While not factually identical, Wolff is similar to Hawkins because, in each case, the reviewing court found regardless of how the trial court arrived at its decision, the result was still an improper attempt to divide social security benefits, either directly or through an offset. Other courts have reached similar conclusions. See, e.g., Olson v. Olson, 445 N.W.2d 1, 7 (N.D. 1989) (social security cannot be distributed or offset in marital property divisions); In re Marriage of Swan, 301 Or. 167, 175-76, 720 P.2d 747, 751-52 (1986) (family courts cannot consider the social security benefits of either spouse when dividing marital property).
Respondent cites an Iowa Supreme Court case in support of her proposition that the trial court may consider social security benefits in arriving at an equitable distribution of marital property upon dissolution of marriage. In re Marriage of Boyer, 538 N.W.2d 293, 296 (Iowa 1995). In Boyer, the issue was whether, in ordering the division of marital property, a trial court may consider the fact one party can anticipate greater social security benefits upon retirement. The court acknowledged social security benefits may not be divided directly or indirectly (by way of exact setoff) in arriving at a property settlement. However, the court found a distinction between "(1) adjusting property division so as to indirectly allow invasion of benefits; and (2) making a general adjustment in dividing marital property on the basis that one party, far more than the other, can reasonably expect to enjoy a secure retirement." Boyer, 538 N.W.2d at 296. The court also states "a state court is not required to pretend to be oblivious of the fact that one party expects benefits that will not be enjoyed by the other. This contrasting economic security can be weighed as a factor in fixing the economic terms of a dissolution decree." Boyer, 538 N.W.2d at 293-94.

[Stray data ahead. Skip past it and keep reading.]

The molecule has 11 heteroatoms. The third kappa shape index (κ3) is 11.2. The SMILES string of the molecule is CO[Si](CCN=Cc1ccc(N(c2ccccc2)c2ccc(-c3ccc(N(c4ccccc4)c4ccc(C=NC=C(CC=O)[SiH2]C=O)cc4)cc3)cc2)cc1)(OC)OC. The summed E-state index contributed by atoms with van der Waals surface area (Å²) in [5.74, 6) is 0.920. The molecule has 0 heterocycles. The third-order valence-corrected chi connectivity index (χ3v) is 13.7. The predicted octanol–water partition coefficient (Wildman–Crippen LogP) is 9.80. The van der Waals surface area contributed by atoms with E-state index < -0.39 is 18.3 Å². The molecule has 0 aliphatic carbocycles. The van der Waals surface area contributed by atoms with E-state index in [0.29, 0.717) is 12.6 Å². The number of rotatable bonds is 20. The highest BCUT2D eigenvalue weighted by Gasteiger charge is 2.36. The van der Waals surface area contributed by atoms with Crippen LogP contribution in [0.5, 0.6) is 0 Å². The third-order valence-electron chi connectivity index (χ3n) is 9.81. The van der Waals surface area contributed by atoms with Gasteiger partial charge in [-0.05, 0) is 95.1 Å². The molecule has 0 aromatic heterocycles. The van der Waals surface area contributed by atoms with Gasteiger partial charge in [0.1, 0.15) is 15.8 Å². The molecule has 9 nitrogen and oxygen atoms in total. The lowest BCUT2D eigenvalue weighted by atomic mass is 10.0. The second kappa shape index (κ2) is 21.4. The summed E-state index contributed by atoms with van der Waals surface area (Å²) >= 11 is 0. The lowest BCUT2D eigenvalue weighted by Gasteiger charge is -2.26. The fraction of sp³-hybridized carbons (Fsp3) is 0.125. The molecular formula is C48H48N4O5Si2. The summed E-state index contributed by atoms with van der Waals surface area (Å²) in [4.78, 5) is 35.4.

Our research has revealed cases from many other states in which courts have found it proper for the trial court to consider current or anticipated social security benefits in making an equitable distribution of marital property. See, e.g., In re Marriage of Zahm, 138 Wash. 2d 213, 221-23, 978 P.2d 498, 502-03 (1999) (trial court may consider social security benefits for purposes of making equitable distribution of property in dissolution proceeding); Mahoney v. Mahoney, 425 Mass. 441, 446, 681 N.E.2d 852, 856-57, (1997) (trial court could consider husband's anticipated social security benefits as a factor in determining an equitable distribution of marital assets); In re Marriage of Brane, 21 Kan. App. 2d 778, 782-83, 908 P.2d 625, 628 (1995) (although antiassignment clause of Social Security Act precludes trial court from dividing social security income, trial court may consider spouses' social security income when dividing marital property); Eickelberger v. Eickelberger, 93 Ohio App. 3d 221, 227-28, 638 N.E.2d 130, 134-35 (1994) (although a party's future social security benefit cannot be divided as a marital asset, it must be evaluated and considered by the trial court in effecting an equitable distribution of the parties' marital assets); Pleasant v. Pleasant, 97 Md. App. 711, 720 n.3, 632 A.2d 202, 207 n.3 (1993) (social security benefits are not subject to direct distribution in a divorce proceeding; however, in certain situations, "it may be that a court could consider the fact that a party is receiving or will receive social security benefits, as 'any other factor' in determining whether to make a monetary award"); Pongonis v. Pongonis, 606 A.2d 1055, 1058 (Me. 1992) (trial courts may consider anticipated social security benefits as a relevant factor in dividing marital property); In re Marriage of Knipp, 15 Kan. App. 2d 494, 495-96, 809 P.2d 562, 564 (1991) (although federal law precluded trial court from dividing lump-sum social security disability award, trial court could consider the value of the lump-sum award in dividing marital property); Holland v. Holland, 403 Pa. Super. 116, 119, 588 A.2d 58, 60 (1991) (divorce court properly took into consideration wife's potential social security benefits when awarding her portion of husband's future government pension); Rudden v. Rudden, 765 S.W.2d 719, 720 (Mo. App. 1989) (while unassignable as marital or separate property, current or potential social security benefits are economic factors to be considered in disposition of marital property).